[12:03] If you don’t choose explicitly, things happen to you instead of you making choices. That’s what causes imbalance, frustration, anger, and disappointment. Your definitions of success change during your journey. As you approach your goals, the goalposts move. It’s a destination and a journey. It’s not one or the other. As we do hard things, we change, and therefore our goals change.
    [12:54] Sometimes we fail. If you’re not going to be able to accomplish a goal, continuing to have it as a goal is only an exercise in frustration. Be able to say “This isn’t working; I’m

    • 45 min
    TLP339: The Beauty of the Game

    TLP339: The Beauty of the Game

    Mano Watsa is the President and Owner of PGC Basketball, the largest educational basketball camp in the world. PGC Basketball has taught over 125,000 players and coaches how to be leaders on and off the court. Mano brings his sports and business experiences to the podcast with stories and advice on thinking like a coach, communicating, and making a difference in people’s lives. Listen to learn how to focus on the thing you can do best. 
    “Part of the beauty of the game is your individual contributions combined with working together as a team … where five players become like a fist, not five individual fingers … and they play together as one.”  - Mano Watsa
    Key Takeaways
    [2:51] Mano’s journey has been a joy, but anytime you’re pursuing a vision, there are all sorts of challenges along the way, as well as opportunities. It’s often the challenges that don’t surface publicly. Mano has never seen a successful team or individual that has not had to overcome adversity, and he is no different.
    [4:20] PGC Basketball's founder, Dick DeVenzio, who played college basketball at Duke University and went on to play and teach the game across the world, created the Point Guard College with the point guard in mind. The point guard has to be the coach on the floor. They have to be able to run the show for their team and get their team to work together and play together. They have to “think the game.”
    [5:01] PGC teaches players to be the smartest player on the floor by equipping them with how to think like a coach, how to make good decisions that lead to winning basketball, and how to lead their team. Jan and Jim recall guest Sam Walker’s book, The Captain Class, on how the greatest sports teams in history have one thing in common, captains who were the coach on the floor.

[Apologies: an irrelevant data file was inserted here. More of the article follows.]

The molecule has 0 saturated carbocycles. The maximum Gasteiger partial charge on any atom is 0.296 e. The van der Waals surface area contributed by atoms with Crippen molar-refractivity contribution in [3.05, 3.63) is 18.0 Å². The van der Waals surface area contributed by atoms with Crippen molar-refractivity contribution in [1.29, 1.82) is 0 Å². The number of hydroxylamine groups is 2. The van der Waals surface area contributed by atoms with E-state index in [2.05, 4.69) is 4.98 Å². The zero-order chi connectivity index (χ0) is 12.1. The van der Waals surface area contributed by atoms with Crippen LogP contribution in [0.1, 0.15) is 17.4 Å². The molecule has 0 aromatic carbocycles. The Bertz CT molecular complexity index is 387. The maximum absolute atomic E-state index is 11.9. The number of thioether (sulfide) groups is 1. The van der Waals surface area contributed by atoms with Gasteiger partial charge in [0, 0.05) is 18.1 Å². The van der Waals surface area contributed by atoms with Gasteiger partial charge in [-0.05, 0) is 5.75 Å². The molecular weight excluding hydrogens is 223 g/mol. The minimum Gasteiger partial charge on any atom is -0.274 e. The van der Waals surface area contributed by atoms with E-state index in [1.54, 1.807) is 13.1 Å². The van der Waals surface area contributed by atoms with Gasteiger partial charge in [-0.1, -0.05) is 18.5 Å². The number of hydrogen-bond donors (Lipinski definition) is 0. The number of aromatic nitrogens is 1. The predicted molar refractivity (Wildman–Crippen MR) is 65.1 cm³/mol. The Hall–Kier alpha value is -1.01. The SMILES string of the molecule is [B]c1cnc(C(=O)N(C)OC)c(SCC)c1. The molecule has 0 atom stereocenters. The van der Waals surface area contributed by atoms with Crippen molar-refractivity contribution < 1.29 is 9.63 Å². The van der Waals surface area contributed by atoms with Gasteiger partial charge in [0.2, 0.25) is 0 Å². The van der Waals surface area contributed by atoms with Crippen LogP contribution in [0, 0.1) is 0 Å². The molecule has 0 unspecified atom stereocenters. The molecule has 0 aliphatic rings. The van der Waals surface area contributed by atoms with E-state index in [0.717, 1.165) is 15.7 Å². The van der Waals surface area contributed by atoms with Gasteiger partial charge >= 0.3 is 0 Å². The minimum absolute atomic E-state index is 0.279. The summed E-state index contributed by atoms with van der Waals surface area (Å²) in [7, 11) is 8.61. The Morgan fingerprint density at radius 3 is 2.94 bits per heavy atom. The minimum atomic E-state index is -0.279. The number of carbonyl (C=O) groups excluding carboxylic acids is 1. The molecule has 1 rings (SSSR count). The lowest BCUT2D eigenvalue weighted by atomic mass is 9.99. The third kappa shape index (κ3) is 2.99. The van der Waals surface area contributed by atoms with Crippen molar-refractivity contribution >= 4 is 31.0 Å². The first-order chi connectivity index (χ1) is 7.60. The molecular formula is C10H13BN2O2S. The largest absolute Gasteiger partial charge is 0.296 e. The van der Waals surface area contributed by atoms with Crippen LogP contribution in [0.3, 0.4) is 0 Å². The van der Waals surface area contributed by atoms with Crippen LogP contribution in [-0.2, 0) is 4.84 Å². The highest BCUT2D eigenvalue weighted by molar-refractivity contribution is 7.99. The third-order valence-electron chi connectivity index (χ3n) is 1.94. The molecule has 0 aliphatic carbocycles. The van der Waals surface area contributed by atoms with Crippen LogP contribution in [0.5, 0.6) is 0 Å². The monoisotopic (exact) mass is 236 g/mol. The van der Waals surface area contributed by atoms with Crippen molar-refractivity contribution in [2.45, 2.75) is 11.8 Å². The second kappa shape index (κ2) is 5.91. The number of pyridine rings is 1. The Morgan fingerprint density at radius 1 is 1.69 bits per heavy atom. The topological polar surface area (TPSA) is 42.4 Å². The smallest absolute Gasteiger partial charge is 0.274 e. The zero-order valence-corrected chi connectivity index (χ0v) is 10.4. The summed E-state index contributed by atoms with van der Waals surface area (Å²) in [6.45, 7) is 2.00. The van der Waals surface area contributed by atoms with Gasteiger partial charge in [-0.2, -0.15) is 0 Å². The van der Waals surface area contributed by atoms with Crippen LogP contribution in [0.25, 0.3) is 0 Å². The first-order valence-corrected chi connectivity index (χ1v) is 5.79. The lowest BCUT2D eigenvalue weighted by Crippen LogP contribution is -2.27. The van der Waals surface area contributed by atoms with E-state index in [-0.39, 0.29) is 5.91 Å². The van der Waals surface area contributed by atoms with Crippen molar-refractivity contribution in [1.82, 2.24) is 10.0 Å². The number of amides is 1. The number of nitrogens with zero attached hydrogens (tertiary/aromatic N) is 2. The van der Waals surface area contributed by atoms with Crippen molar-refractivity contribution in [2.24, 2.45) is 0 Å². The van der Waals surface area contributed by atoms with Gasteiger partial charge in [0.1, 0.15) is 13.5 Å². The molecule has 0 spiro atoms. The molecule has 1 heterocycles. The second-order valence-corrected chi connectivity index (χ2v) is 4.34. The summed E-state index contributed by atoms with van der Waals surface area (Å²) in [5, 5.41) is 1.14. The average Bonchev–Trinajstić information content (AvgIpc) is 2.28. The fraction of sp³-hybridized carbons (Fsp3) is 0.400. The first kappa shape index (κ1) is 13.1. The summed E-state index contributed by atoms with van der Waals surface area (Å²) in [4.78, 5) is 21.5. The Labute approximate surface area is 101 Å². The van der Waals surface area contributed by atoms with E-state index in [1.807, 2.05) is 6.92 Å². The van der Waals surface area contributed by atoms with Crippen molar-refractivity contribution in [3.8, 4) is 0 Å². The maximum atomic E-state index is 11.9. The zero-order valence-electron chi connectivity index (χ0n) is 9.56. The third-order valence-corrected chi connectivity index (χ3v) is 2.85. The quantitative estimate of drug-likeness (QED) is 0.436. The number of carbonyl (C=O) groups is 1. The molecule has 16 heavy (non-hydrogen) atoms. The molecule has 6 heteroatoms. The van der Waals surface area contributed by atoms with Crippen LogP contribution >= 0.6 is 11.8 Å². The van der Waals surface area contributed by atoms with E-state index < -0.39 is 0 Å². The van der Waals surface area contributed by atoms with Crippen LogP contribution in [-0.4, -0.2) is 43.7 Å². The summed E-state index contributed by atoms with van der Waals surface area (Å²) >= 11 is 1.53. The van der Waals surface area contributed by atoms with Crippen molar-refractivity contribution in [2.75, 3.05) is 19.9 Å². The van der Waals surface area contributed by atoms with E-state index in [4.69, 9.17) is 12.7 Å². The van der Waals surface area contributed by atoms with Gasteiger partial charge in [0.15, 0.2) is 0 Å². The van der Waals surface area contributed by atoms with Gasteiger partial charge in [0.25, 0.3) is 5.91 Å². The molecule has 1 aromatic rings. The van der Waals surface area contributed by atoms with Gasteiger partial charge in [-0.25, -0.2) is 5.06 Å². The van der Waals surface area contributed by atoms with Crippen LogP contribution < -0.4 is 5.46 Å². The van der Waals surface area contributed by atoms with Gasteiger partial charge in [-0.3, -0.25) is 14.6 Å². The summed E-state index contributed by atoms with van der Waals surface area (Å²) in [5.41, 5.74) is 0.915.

[6:13] Mano says PGC teaches players not only how to lead by example but to be effective communicators, inspire their teammates, hold teammates accountable, challenge them, and raise the standard for their teammates. Anyone leading a company, team, or family, is the point guard for that company, team, or family.
    [8:23] Jeremy Lin came to the NY Knicks and started the Linsanity era. Overnight Jeremy Lin was on the cover of nearly every magazine and was a household name as the first Asian-American in the NBA. Suddenly he’s scoring 38 points against Kobe Bryant at Madison Square Garden. He had a successful 10-year NBA career.
    [9:08] Toward the end of Jeremy Lin’s NBA career, Mano had the privilege and opportunity to support him in the realm of mindset and his approach. Mano has been inspired by Jeremy Lin’s story, his passion, and his commitment to the game, giving back to the game and making a difference in the world. Jeremy Lin is now playing professionally in China.
    [10:18] John Wooden won 10 national championships at UCLA and was named Coach of the Century. John Wooden epitomized what it means to be a coach and make a difference in the lives of young players. Mano and his business partner at the time, Dena Evans, had the privilege once of spending a remarkable morning with Coach Wooden. They immediately wrote down all they had learned from him.
    [12:30] Jason Sudeikis revealed that having John Wooden’s Pyramid of Success on the wall of Ted Lasso’s office is purposeful.